John Langley, whose longtime television series “Cops” dominated reality TV for three decades, died of an apparent heart attack during an off-road race in Mexico.
Langley died on Saturday in Baja, Mexico, where he was competing in the Coast to Coast Ensenada-San Felipe 250, according to family spokeswoman Pam Golum.
The director, screenwriter and TV producer – best known for creating the law enforcement reality series which debuted in March 1989 and ran for 32 seasons – was 78 years old.
The 33rd season premiere of “Cops” – a show that followed police searches for suspects in locations across the country, often in wildcat chases or in unusual circumstances – was initially postponed last year due to unrest related to the police murder of George Floyd in Minneapolis.
Paramount Network then canceled the series entirely, but some versions of the show are still syndicated internationally.
Langley, a native of Oklahoma City, grew up in Los Angeles and served in the United States Army in the early 1960s. He went on to create “Cops,” eventually solidifying himself as a “pioneer” in reality TV, according to his biography on Langley Productions.
“Langley is often credited with the award-winning COPS program’s innovative ‘truth video’ signature style,” the site read. “Although it was now commonplace, at the time, the camera technique had particular influence on television advertising and news reporting, as well as other network and syndication programs.”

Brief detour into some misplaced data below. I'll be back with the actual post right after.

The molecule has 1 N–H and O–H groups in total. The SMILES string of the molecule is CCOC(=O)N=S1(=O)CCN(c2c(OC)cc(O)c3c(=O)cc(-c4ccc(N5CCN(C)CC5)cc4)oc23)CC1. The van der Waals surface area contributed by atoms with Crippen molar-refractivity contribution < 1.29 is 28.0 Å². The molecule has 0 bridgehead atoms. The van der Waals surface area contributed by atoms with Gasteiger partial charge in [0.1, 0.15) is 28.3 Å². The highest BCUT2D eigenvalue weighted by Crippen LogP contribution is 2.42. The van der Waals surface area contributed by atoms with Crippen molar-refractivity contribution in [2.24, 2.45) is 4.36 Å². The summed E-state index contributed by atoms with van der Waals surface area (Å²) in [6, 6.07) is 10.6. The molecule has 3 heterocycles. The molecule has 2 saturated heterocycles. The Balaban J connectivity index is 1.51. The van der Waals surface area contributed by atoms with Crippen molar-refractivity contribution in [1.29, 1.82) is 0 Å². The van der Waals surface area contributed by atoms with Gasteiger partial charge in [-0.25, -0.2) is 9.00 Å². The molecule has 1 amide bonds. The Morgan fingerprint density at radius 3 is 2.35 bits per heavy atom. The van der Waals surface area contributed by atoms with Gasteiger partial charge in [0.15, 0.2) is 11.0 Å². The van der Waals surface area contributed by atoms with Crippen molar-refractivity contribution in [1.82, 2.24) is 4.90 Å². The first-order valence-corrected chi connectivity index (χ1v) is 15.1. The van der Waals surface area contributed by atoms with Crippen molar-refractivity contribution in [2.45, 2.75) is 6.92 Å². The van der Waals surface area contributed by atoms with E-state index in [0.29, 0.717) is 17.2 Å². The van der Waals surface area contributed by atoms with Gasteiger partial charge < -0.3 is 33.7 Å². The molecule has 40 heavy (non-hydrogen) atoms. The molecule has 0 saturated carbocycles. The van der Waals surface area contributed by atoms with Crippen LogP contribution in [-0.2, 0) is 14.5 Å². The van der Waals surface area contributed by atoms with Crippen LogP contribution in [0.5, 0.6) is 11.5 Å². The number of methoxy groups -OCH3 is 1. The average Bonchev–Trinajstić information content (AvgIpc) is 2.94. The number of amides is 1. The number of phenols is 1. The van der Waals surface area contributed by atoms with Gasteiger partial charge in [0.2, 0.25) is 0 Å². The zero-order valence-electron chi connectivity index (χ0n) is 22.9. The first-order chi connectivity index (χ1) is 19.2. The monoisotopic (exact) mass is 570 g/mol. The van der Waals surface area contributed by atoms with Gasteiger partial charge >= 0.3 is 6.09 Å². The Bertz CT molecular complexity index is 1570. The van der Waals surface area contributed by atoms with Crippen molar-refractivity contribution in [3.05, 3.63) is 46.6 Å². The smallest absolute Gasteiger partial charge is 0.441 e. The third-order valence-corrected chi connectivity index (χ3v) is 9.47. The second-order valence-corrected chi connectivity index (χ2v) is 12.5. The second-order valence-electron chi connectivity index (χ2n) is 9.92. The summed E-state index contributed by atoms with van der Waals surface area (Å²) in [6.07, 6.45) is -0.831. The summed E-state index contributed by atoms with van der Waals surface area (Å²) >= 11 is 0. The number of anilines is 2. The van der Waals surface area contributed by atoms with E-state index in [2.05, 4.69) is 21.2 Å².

“Cops” ran for more than 1,000 episodes, making it one of the longest-running television shows in history, and won several accolades, including the American Television Award and four Emmy nominations, according to the site. The show’s reggae theme song, “Bad Boys,” also took root in pop culture throughout its broadcast.
Langley got his start in entertainment as a screenwriter, then worked as a publicist before moving on to the movies. He wrote and co-directed the 1983 documentary “Cocaine Blues” and directed “Dogwatch” – a movie starring Paul Sorvino – in 1999. He then produced the movie “Brooklyn’s Finest” in 2009 with actors Richard Gere and Don Cheadle .
Away from the screen, Langley, who lived with his wife in Los Angeles, founded a winery in Argentina and was passionate about off-road racing. He died in one of those competitions on Saturday, Golum said.
In 2009 and 2010, Langley’s team, COPS Racing, won first place in its class at the Baja 1000, an off-road motorsport event held annually in Baja California.
Langley raced in teams working alongside his sons, Zack and Morgan, according to his bio. He is survived by his two sons, two daughters, Sara Langley Dews and Jennifer Blair, as well as his wife, Maggie, and seven grandchildren.
Morgan Langley, who oversees Langley Productions, is an executive producer of “Cops,” according to Variety, which noted a 2009 interview in which John Langley explained how he had assumed the mere name of the show that would dominate television. reality.
“I’m kind of anti-authoritarian by nature,” John Langley told TV Academy. “If you had told me I was going to do a cop show, I would have said, ‘What am I going to call it’ Pigs ‘?'”
With post wires